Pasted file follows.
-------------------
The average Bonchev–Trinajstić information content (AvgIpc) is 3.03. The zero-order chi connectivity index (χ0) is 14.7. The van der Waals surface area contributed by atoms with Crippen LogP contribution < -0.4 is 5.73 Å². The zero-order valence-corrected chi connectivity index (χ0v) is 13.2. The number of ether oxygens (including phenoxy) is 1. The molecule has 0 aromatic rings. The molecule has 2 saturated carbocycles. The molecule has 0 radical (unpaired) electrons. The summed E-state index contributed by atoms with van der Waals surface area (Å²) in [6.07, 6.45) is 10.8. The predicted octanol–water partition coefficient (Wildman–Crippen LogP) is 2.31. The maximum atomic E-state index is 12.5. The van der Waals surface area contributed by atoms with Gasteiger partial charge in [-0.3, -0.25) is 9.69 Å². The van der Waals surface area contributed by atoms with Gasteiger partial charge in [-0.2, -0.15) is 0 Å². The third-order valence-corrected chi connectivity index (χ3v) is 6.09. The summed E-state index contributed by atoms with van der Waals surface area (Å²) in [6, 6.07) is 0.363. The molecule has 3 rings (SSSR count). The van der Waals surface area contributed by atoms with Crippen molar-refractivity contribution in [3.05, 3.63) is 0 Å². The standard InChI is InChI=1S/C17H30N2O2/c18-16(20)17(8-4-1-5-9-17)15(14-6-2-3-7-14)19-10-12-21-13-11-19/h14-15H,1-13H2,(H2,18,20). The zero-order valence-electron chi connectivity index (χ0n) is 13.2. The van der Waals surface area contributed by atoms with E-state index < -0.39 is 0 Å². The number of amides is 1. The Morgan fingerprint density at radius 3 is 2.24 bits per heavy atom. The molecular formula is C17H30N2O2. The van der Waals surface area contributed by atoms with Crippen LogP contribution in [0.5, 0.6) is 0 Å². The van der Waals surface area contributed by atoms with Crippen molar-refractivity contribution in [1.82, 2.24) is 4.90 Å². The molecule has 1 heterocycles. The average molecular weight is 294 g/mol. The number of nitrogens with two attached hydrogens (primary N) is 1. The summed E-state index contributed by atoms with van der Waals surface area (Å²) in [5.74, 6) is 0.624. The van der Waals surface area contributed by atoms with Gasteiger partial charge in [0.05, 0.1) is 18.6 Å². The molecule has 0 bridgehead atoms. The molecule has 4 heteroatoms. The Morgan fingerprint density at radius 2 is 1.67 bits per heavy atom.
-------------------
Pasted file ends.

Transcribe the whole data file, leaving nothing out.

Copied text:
The average Bonchev–Trinajstić information content (AvgIpc) is 3.03. The zero-order chi connectivity index (χ0) is 14.7. The van der Waals surface area contributed by atoms with Crippen LogP contribution < -0.4 is 5.73 Å². The zero-order valence-corrected chi connectivity index (χ0v) is 13.2. The number of ether oxygens (including phenoxy) is 1. The molecule has 0 aromatic rings. The molecule has 2 saturated carbocycles. The molecule has 0 radical (unpaired) electrons. The summed E-state index contributed by atoms with van der Waals surface area (Å²) in [6.07, 6.45) is 10.8. The predicted octanol–water partition coefficient (Wildman–Crippen LogP) is 2.31. The maximum atomic E-state index is 12.5. The van der Waals surface area contributed by atoms with Gasteiger partial charge in [-0.3, -0.25) is 9.69 Å². The van der Waals surface area contributed by atoms with Gasteiger partial charge in [-0.2, -0.15) is 0 Å². The third-order valence-corrected chi connectivity index (χ3v) is 6.09. The summed E-state index contributed by atoms with van der Waals surface area (Å²) in [6, 6.07) is 0.363. The molecule has 3 rings (SSSR count). The van der Waals surface area contributed by atoms with Crippen molar-refractivity contribution in [3.05, 3.63) is 0 Å². The standard InChI is InChI=1S/C17H30N2O2/c18-16(20)17(8-4-1-5-9-17)15(14-6-2-3-7-14)19-10-12-21-13-11-19/h14-15H,1-13H2,(H2,18,20). The zero-order valence-electron chi connectivity index (χ0n) is 13.2. The van der Waals surface area contributed by atoms with E-state index < -0.39 is 0 Å². The number of amides is 1. The Morgan fingerprint density at radius 3 is 2.24 bits per heavy atom. The molecular formula is C17H30N2O2. The van der Waals surface area contributed by atoms with Crippen LogP contribution in [0.5, 0.6) is 0 Å². The van der Waals surface area contributed by atoms with Crippen molar-refractivity contribution in [1.82, 2.24) is 4.90 Å². The molecule has 1 heterocycles. The average molecular weight is 294 g/mol. The number of nitrogens with two attached hydrogens (primary N) is 1. The summed E-state index contributed by atoms with van der Waals surface area (Å²) in [5.74, 6) is 0.624. The van der Waals surface area contributed by atoms with Gasteiger partial charge in [0.05, 0.1) is 18.6 Å². The molecule has 0 bridgehead atoms. The molecule has 4 heteroatoms. The Morgan fingerprint density at radius 2 is 1.67 bits per heavy atom.